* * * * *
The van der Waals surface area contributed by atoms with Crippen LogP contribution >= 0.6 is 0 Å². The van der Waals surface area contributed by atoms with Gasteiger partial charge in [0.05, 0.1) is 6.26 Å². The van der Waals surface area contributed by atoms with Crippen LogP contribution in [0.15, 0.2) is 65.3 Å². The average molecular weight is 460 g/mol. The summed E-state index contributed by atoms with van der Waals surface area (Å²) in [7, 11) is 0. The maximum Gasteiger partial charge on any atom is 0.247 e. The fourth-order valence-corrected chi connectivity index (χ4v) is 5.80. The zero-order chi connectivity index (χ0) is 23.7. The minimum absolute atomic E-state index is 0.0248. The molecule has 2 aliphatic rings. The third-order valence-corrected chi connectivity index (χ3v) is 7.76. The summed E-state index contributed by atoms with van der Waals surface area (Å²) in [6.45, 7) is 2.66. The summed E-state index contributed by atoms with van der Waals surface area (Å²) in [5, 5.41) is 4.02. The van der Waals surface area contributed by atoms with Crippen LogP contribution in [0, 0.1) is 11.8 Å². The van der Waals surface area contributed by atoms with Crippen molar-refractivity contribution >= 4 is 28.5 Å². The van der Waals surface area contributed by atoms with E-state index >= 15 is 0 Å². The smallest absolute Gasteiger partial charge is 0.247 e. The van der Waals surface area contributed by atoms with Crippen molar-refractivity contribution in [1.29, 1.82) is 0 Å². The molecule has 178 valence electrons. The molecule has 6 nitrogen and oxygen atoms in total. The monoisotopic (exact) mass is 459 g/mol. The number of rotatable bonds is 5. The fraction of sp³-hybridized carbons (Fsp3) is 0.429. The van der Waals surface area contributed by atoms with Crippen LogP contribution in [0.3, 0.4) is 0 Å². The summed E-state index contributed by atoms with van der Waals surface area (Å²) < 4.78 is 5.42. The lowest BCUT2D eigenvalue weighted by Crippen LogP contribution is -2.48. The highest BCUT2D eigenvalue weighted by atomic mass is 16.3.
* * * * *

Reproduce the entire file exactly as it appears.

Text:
The van der Waals surface area contributed by atoms with Crippen LogP contribution >= 0.6 is 0 Å². The van der Waals surface area contributed by atoms with Gasteiger partial charge in [0.05, 0.1) is 6.26 Å². The van der Waals surface area contributed by atoms with Crippen LogP contribution in [0.15, 0.2) is 65.3 Å². The average molecular weight is 460 g/mol. The summed E-state index contributed by atoms with van der Waals surface area (Å²) in [7, 11) is 0. The maximum Gasteiger partial charge on any atom is 0.247 e. The fourth-order valence-corrected chi connectivity index (χ4v) is 5.80. The zero-order chi connectivity index (χ0) is 23.7. The minimum absolute atomic E-state index is 0.0248. The molecule has 2 aliphatic rings. The third-order valence-corrected chi connectivity index (χ3v) is 7.76. The summed E-state index contributed by atoms with van der Waals surface area (Å²) in [6.45, 7) is 2.66. The summed E-state index contributed by atoms with van der Waals surface area (Å²) in [5, 5.41) is 4.02. The van der Waals surface area contributed by atoms with Crippen LogP contribution in [0, 0.1) is 11.8 Å². The van der Waals surface area contributed by atoms with Crippen molar-refractivity contribution >= 4 is 28.5 Å². The van der Waals surface area contributed by atoms with E-state index >= 15 is 0 Å². The smallest absolute Gasteiger partial charge is 0.247 e. The van der Waals surface area contributed by atoms with Crippen molar-refractivity contribution in [1.29, 1.82) is 0 Å². The molecule has 178 valence electrons. The molecule has 6 nitrogen and oxygen atoms in total. The monoisotopic (exact) mass is 459 g/mol. The number of rotatable bonds is 5. The fraction of sp³-hybridized carbons (Fsp3) is 0.429. The van der Waals surface area contributed by atoms with Crippen LogP contribution in [0.3, 0.4) is 0 Å². The summed E-state index contributed by atoms with van der Waals surface area (Å²) < 4.78 is 5.42. The lowest BCUT2D eigenvalue weighted by Crippen LogP contribution is -2.48. The highest BCUT2D eigenvalue weighted by atomic mass is 16.3.